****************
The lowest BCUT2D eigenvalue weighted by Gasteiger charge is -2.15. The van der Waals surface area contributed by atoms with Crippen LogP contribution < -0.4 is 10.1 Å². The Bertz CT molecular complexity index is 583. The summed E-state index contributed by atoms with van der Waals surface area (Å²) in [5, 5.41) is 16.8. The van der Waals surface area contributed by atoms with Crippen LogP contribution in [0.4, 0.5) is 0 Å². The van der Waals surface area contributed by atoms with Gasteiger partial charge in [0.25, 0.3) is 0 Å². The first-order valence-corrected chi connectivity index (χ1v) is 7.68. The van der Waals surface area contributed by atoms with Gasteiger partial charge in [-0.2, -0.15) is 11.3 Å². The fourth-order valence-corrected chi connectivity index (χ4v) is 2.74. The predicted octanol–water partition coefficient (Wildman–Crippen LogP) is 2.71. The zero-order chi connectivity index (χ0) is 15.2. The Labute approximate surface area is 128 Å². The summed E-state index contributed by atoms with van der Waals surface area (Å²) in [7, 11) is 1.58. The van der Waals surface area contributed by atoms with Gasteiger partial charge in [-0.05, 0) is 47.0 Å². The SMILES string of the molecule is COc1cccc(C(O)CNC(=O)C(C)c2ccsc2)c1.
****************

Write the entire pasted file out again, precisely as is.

The lowest BCUT2D eigenvalue weighted by Gasteiger charge is -2.15. The van der Waals surface area contributed by atoms with Crippen LogP contribution < -0.4 is 10.1 Å². The Bertz CT molecular complexity index is 583. The summed E-state index contributed by atoms with van der Waals surface area (Å²) in [5, 5.41) is 16.8. The van der Waals surface area contributed by atoms with Crippen LogP contribution in [0.4, 0.5) is 0 Å². The van der Waals surface area contributed by atoms with Gasteiger partial charge in [0.25, 0.3) is 0 Å². The first-order valence-corrected chi connectivity index (χ1v) is 7.68. The van der Waals surface area contributed by atoms with Gasteiger partial charge in [-0.2, -0.15) is 11.3 Å². The fourth-order valence-corrected chi connectivity index (χ4v) is 2.74. The predicted octanol–water partition coefficient (Wildman–Crippen LogP) is 2.71. The zero-order chi connectivity index (χ0) is 15.2. The Labute approximate surface area is 128 Å². The summed E-state index contributed by atoms with van der Waals surface area (Å²) in [7, 11) is 1.58. The van der Waals surface area contributed by atoms with Gasteiger partial charge in [-0.05, 0) is 47.0 Å². The SMILES string of the molecule is COc1cccc(C(O)CNC(=O)C(C)c2ccsc2)c1.